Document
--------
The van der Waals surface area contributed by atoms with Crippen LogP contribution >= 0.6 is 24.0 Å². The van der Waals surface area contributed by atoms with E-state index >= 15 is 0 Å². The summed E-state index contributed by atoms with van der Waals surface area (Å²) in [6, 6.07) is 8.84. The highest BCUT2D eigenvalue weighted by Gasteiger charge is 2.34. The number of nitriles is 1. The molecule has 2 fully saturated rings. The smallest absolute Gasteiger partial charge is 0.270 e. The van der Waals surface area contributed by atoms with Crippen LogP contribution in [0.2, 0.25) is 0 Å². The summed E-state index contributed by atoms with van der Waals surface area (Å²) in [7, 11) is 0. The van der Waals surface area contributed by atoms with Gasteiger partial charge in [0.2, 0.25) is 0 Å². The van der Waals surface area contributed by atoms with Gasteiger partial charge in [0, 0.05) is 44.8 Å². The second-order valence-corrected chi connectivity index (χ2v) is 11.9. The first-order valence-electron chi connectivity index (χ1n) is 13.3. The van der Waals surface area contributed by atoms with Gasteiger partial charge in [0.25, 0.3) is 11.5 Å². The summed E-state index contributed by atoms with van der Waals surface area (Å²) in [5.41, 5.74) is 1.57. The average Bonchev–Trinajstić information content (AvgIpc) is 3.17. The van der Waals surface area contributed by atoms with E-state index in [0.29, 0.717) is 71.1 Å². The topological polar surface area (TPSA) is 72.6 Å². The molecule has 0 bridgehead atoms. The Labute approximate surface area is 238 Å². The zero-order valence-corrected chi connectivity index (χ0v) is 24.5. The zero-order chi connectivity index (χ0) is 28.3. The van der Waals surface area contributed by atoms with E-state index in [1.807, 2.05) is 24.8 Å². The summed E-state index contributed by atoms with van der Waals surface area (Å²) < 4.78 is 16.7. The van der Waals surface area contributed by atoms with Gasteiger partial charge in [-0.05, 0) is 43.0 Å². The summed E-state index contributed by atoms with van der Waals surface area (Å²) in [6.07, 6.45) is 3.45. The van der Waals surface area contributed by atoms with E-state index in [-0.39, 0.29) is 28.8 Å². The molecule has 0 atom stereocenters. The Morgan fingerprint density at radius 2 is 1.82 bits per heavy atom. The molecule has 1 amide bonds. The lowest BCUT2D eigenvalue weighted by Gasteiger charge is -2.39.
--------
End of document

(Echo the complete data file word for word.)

The van der Waals surface area contributed by atoms with Crippen LogP contribution >= 0.6 is 24.0 Å². The van der Waals surface area contributed by atoms with E-state index >= 15 is 0 Å². The summed E-state index contributed by atoms with van der Waals surface area (Å²) in [6, 6.07) is 8.84. The highest BCUT2D eigenvalue weighted by Gasteiger charge is 2.34. The number of nitriles is 1. The molecule has 2 fully saturated rings. The smallest absolute Gasteiger partial charge is 0.270 e. The van der Waals surface area contributed by atoms with Crippen LogP contribution in [0.2, 0.25) is 0 Å². The summed E-state index contributed by atoms with van der Waals surface area (Å²) in [7, 11) is 0. The van der Waals surface area contributed by atoms with Gasteiger partial charge in [0.2, 0.25) is 0 Å². The van der Waals surface area contributed by atoms with Gasteiger partial charge in [0, 0.05) is 44.8 Å². The second-order valence-corrected chi connectivity index (χ2v) is 11.9. The first-order valence-electron chi connectivity index (χ1n) is 13.3. The van der Waals surface area contributed by atoms with Gasteiger partial charge in [0.25, 0.3) is 11.5 Å². The summed E-state index contributed by atoms with van der Waals surface area (Å²) in [5.41, 5.74) is 1.57. The average Bonchev–Trinajstić information content (AvgIpc) is 3.17. The van der Waals surface area contributed by atoms with E-state index in [0.29, 0.717) is 71.1 Å². The topological polar surface area (TPSA) is 72.6 Å². The molecule has 0 bridgehead atoms. The Labute approximate surface area is 238 Å². The zero-order valence-corrected chi connectivity index (χ0v) is 24.5. The zero-order chi connectivity index (χ0) is 28.3. The van der Waals surface area contributed by atoms with E-state index in [1.807, 2.05) is 24.8 Å². The summed E-state index contributed by atoms with van der Waals surface area (Å²) < 4.78 is 16.7. The van der Waals surface area contributed by atoms with Gasteiger partial charge in [-0.05, 0) is 43.0 Å². The summed E-state index contributed by atoms with van der Waals surface area (Å²) in [6.07, 6.45) is 3.45. The van der Waals surface area contributed by atoms with E-state index in [-0.39, 0.29) is 28.8 Å². The molecule has 0 atom stereocenters. The Morgan fingerprint density at radius 2 is 1.82 bits per heavy atom. The molecule has 1 amide bonds. The lowest BCUT2D eigenvalue weighted by Gasteiger charge is -2.39.